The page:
Drawing political lines is, you guessed it, a political process. But is Arizona’s less political than other states?
Preservers of state history seek to collaborate instead of competing with each other
As Arizona celebrates its 100-year anniversary next week, state archivists are trying to better preserve the state’s next century of history. Instead of competing with each other, historical organizations have agreed to cooperate. From Phoenix, KJZZ’s Paul Atkinson reports.
Libby Coyner opens a box that sits on a table inside a secured room of the Polly Rosenbaum Archives and History building near the state capitol. She pulls out a copy of a Phoenix police report from a notorious murder case.
"Don Bolles, 47 years," reads Coyner, "received serious injuries from a bomb explosion while sitting in his vehicle in the parking lot of the Clarendon hotel at 401 W Clarendon on 6-2-76."
Coyner’s job is to archive the many boxes of documents from police and prosecutors in the murder of an Arizona Republic investigative reporter.
"In some cases it just seems like people emptied their desk drawers into a box," she says.
State Archives collects material of historical value from state agencies, but also accepts items from individuals, families and groups. Director Melanie Sturgeon says her department often competed with other historical organizations for the same material -- a strategy that Sturgeon thinks wasn’t in the best interest of preserving the state’s history.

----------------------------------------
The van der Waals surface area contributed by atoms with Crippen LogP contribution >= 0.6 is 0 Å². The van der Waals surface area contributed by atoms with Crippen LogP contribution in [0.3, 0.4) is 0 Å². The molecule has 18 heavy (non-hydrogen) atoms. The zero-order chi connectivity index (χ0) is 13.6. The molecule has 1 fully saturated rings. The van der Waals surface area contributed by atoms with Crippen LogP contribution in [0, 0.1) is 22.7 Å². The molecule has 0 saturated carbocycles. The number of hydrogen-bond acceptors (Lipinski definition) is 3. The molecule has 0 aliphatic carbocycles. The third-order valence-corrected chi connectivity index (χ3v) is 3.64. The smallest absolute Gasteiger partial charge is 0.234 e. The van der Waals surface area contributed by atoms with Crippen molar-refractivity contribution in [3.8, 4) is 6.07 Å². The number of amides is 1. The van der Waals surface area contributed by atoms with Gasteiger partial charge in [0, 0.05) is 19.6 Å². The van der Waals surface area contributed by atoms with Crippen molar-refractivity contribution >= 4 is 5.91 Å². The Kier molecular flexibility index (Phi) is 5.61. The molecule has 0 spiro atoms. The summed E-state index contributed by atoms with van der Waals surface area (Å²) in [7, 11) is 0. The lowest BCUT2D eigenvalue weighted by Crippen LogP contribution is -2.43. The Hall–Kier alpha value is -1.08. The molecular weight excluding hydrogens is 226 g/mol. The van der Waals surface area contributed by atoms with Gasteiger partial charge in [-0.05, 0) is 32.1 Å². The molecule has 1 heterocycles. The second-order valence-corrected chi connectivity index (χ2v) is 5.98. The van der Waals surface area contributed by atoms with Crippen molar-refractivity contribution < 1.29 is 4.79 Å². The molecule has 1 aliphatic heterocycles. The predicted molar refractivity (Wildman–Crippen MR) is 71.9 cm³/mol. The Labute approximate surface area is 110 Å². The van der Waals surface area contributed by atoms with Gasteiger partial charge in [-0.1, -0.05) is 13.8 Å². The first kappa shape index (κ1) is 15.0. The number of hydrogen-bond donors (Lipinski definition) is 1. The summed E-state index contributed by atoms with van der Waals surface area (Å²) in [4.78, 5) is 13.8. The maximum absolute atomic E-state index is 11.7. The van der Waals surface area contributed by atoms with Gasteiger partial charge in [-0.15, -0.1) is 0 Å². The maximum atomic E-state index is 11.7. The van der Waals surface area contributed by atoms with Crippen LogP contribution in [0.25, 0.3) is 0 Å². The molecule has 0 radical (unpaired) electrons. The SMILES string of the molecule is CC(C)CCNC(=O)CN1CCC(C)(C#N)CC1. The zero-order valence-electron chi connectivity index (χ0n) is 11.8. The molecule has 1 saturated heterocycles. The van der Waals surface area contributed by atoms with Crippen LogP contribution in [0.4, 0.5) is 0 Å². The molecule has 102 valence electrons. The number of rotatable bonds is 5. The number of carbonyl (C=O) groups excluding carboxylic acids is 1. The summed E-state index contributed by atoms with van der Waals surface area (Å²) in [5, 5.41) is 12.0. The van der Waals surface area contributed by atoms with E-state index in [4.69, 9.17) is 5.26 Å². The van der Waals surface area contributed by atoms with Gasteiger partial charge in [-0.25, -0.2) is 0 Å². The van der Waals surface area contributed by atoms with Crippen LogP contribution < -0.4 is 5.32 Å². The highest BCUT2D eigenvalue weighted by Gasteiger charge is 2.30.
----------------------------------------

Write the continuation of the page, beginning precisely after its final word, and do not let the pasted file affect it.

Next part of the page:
"So, we decided we needed to stop that and really work together," says Sturegon. "Because when you’re fighting over large collections sometimes there are really important little collections that they overlooked because people are going after the big one."
Instead of competing with each other, the 13 larger historical societies and museums in Arizona began to collaborate. They shared information on what collections they had—both processed and unprocessed like the Bolles files. Linda Whitaker is an archivist for the Arizona Historical Foundation and the Arizona Historical Society.
"That allowed us to identify those areas we were not collecting," says Whitaker. "Not documenting sufficiently."
Whitaker says she and her fellow archivists made a list of topics that were missing or underrepresented in historical collections. It includes farmers who did business in Mexico or hired migrant labor; the consolidation of the health care industry and the history of gay and minority communities.
"There’s a collection at ASU, the Chicano-Chicano collection, but that seems to be our largest one and in a lot of areas there is nothing collected," notes Sturgeon. "And it’s important for us to do that. I mean this is our history. This is something we need."
Sturgeon says historical organizations will soon publicize the list of subjects they’re interested in collecting. In the meantime, instead of taking any photos, documents, or other artifacts given to them, each institution will direct donors to the organization best suited for the material. Archivist Linda Whitaker says Arizona is the first state in the nation to take this approach.
"This is real trail blazing," says Whitaker. "I think it changes the collecting environment for the entire state."
Whitaker says Arizona got a late start preserving its first 100 years of history. She hopes the collaborative effort will ensure a better job is done over the next century.